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Digitalk: Where IT's At

Podcasts at MIT

According to the Oxford English Dictionary, a podcast is "a digital recording of a radio broadcast or similar program, made available on the Internet for downloading to a personal audio player." IS&T recently launched a Podcasts at MIT page ( to encourage members of the community to contribute podcasts. Especially relevant are submissions from departments, labs and centers, as well as MIT-sponsored events such as lectures and forums. Individuals can add informal content directly via the IS&T Podcast Wiki at

All submissions must be free of copyright infringement. IS&T recommends that contributors look into getting a Creative Commons license, which enables copyright holders to grant some of their rights to the public while retaining others. For details, visit

IS&T plans to roll out a more robust podcast indexing service and is working on standards for tagging to make content easily accessible and searchable.

Theses in DSpace

The MIT Libraries have added more than 11,000 MIT theses to DSpace -- doubling the content of the digital archive and providing worldwide exposure to the work of MIT scholars. The MIT thesis collection contains the theses of many well-known MIT alumni, including several Nobel Prize winners. In DSpace their work, and the valuable research of many others, will now be even more accessible via the Web.

To find theses in DSpace, go to Current MIT students, faculty and staff can print PDF files of theses (certificates required). Non-MIT users have access to a readable copy and the option of purchasing printable files.

The theses in DSpace represent a small portion of the more than 100,000 theses in the collection. The full collection of paper theses dating from 1868 can be found in the Institute archives. More theses will be added to DSpace as they are scanned on demand or submitted electronically. Recent MIT graduates or students about to complete their degree may submit electronic versions of their theses to DSpace at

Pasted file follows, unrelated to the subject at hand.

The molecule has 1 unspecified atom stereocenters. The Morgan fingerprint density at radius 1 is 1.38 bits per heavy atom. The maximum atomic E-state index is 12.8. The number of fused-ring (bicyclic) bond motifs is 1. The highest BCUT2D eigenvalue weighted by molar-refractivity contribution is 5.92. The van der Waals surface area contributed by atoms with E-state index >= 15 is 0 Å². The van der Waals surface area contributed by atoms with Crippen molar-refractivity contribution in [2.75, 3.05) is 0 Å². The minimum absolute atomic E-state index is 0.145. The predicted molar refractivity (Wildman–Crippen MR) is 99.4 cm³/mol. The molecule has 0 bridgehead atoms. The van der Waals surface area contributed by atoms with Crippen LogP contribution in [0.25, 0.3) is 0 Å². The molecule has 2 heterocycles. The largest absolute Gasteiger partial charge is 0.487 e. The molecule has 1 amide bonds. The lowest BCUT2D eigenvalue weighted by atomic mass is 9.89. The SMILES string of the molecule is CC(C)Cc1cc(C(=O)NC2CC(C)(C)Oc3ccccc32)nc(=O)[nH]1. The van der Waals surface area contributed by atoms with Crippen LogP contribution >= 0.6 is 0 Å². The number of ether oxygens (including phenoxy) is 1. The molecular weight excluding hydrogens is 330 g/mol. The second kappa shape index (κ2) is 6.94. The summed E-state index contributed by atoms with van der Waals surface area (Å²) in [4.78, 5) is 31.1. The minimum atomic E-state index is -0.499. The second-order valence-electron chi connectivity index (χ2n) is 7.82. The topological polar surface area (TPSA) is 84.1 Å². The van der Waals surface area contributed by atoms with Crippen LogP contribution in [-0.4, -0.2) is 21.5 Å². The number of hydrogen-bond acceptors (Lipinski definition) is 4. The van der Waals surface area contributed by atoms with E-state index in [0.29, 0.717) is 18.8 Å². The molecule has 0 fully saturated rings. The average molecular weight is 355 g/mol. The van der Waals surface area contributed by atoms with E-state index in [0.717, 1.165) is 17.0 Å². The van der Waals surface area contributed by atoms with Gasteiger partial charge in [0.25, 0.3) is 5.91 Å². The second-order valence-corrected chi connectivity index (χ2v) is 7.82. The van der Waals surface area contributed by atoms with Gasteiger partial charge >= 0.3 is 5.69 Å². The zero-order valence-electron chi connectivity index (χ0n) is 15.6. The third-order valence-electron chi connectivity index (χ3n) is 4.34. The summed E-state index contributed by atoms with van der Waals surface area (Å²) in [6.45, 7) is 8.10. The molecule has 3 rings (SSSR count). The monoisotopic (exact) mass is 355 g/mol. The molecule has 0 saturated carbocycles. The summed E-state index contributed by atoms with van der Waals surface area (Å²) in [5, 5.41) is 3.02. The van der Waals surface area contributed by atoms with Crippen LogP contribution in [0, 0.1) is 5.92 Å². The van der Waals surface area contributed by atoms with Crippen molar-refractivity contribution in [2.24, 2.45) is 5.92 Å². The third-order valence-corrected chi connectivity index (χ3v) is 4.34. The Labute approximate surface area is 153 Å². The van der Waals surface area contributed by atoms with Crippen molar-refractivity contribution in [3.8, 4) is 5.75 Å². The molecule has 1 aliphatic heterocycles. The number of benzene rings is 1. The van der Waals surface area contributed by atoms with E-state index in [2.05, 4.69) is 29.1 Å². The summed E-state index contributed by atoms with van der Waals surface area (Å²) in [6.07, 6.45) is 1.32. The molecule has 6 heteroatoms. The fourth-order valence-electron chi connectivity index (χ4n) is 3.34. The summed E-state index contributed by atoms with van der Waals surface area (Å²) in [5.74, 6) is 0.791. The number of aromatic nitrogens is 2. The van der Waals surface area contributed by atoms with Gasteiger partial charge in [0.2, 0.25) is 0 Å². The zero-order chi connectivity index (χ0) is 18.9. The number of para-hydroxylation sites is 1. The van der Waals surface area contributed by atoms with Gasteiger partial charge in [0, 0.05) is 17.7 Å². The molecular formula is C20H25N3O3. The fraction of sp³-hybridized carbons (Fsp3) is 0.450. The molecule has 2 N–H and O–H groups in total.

Cheaper international cell calls

MIT staff and students can now take advantage of reduced international cell phone calling rates through an agreement with MobileSphere. This prepaid CellularLD service is intended for cell phone calls originating in the United States and placed to an international location.

Once you've registered for the service, you will be given a local Boston area access number and an extensive list of local access numbers throughout the United States that you can use to make international calls when you are traveling. An international call will incur charges against your prepaid CellularLD account, as well as local minute charges against your cell phone plan.

To learn more about MobileSphere's CellularLD service, including rates and how to sign up, go to

New Media Center

The New Media Center in Room 26-139 provides the MIT community with a range of tools for producing multimedia. This "do-it-yourself" cluster includes Power Macintosh G5s loaded with multimedia software, as well as a new analog-to-digital video converter for digitization of VHS tapes. Many of the machines feature Athena-enabled logins and home directories; the entire cluster will offer this capability by the end of this year.

When it isn't being used by a class, the center is open to the MIT community 24 hours a day, seven days a week. The NMC has a keypad lock to allow access to students, faculty and staff. To get the code (the same as the Athena cluster code), type "tellme combo" at an Athena prompt. For more information, including a link to a schedule of reserved times, see

Digitalk is compiled by Information Services and Technology.

A version of this article appeared in MIT Tech Talk on November 16, 2005 (download PDF).

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